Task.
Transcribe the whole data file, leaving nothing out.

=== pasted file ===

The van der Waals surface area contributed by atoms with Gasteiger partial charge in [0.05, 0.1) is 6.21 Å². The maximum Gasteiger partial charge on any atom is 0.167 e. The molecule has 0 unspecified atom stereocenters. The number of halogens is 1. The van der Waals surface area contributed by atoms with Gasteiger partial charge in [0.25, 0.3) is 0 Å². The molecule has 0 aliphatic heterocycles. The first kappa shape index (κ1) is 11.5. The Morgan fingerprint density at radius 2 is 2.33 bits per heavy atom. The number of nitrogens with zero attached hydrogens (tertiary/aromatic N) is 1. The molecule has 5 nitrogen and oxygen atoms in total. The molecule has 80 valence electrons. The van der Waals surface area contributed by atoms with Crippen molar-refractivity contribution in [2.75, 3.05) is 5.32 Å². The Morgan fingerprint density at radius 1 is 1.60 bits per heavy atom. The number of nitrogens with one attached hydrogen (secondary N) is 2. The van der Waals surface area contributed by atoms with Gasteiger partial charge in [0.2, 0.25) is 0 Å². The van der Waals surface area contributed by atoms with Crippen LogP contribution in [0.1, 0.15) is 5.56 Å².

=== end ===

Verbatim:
The van der Waals surface area contributed by atoms with Gasteiger partial charge in [0.05, 0.1) is 6.21 Å². The maximum Gasteiger partial charge on any atom is 0.167 e. The molecule has 0 unspecified atom stereocenters. The number of halogens is 1. The van der Waals surface area contributed by atoms with Gasteiger partial charge in [0.25, 0.3) is 0 Å². The molecule has 0 aliphatic heterocycles. The first kappa shape index (κ1) is 11.5. The Morgan fingerprint density at radius 2 is 2.33 bits per heavy atom. The number of nitrogens with zero attached hydrogens (tertiary/aromatic N) is 1. The molecule has 5 nitrogen and oxygen atoms in total. The molecule has 80 valence electrons. The van der Waals surface area contributed by atoms with Crippen molar-refractivity contribution in [2.75, 3.05) is 5.32 Å². The Morgan fingerprint density at radius 1 is 1.60 bits per heavy atom. The number of nitrogens with one attached hydrogen (secondary N) is 2. The van der Waals surface area contributed by atoms with Gasteiger partial charge in [0.2, 0.25) is 0 Å². The van der Waals surface area contributed by atoms with Crippen LogP contribution in [0.1, 0.15) is 5.56 Å².